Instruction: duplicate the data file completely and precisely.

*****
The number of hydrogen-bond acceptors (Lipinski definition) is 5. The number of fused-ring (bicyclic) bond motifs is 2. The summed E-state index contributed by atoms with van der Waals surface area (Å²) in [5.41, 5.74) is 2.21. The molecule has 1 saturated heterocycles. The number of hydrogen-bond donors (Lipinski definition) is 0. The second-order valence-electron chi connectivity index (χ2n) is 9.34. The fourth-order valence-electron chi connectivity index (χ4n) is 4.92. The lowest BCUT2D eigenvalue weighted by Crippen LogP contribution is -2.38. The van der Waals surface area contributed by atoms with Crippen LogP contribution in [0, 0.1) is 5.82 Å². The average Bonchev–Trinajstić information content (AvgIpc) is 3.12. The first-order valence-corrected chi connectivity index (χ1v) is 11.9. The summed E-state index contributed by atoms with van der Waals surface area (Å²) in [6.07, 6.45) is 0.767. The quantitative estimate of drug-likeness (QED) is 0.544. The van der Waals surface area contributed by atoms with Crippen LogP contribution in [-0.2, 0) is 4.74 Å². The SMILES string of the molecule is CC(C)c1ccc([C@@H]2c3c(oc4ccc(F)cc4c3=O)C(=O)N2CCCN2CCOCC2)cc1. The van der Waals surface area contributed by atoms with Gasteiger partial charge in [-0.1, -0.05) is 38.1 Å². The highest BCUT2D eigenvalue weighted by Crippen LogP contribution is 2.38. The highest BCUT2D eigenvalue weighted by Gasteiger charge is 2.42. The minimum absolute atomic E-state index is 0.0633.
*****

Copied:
The number of hydrogen-bond acceptors (Lipinski definition) is 5. The number of fused-ring (bicyclic) bond motifs is 2. The summed E-state index contributed by atoms with van der Waals surface area (Å²) in [5.41, 5.74) is 2.21. The molecule has 1 saturated heterocycles. The number of hydrogen-bond donors (Lipinski definition) is 0. The second-order valence-electron chi connectivity index (χ2n) is 9.34. The fourth-order valence-electron chi connectivity index (χ4n) is 4.92. The lowest BCUT2D eigenvalue weighted by Crippen LogP contribution is -2.38. The van der Waals surface area contributed by atoms with Crippen LogP contribution in [0, 0.1) is 5.82 Å². The average Bonchev–Trinajstić information content (AvgIpc) is 3.12. The first-order valence-corrected chi connectivity index (χ1v) is 11.9. The summed E-state index contributed by atoms with van der Waals surface area (Å²) in [6.07, 6.45) is 0.767. The quantitative estimate of drug-likeness (QED) is 0.544. The van der Waals surface area contributed by atoms with Crippen LogP contribution in [-0.2, 0) is 4.74 Å². The SMILES string of the molecule is CC(C)c1ccc([C@@H]2c3c(oc4ccc(F)cc4c3=O)C(=O)N2CCCN2CCOCC2)cc1. The van der Waals surface area contributed by atoms with Gasteiger partial charge in [-0.1, -0.05) is 38.1 Å². The highest BCUT2D eigenvalue weighted by Crippen LogP contribution is 2.38. The highest BCUT2D eigenvalue weighted by Gasteiger charge is 2.42. The minimum absolute atomic E-state index is 0.0633.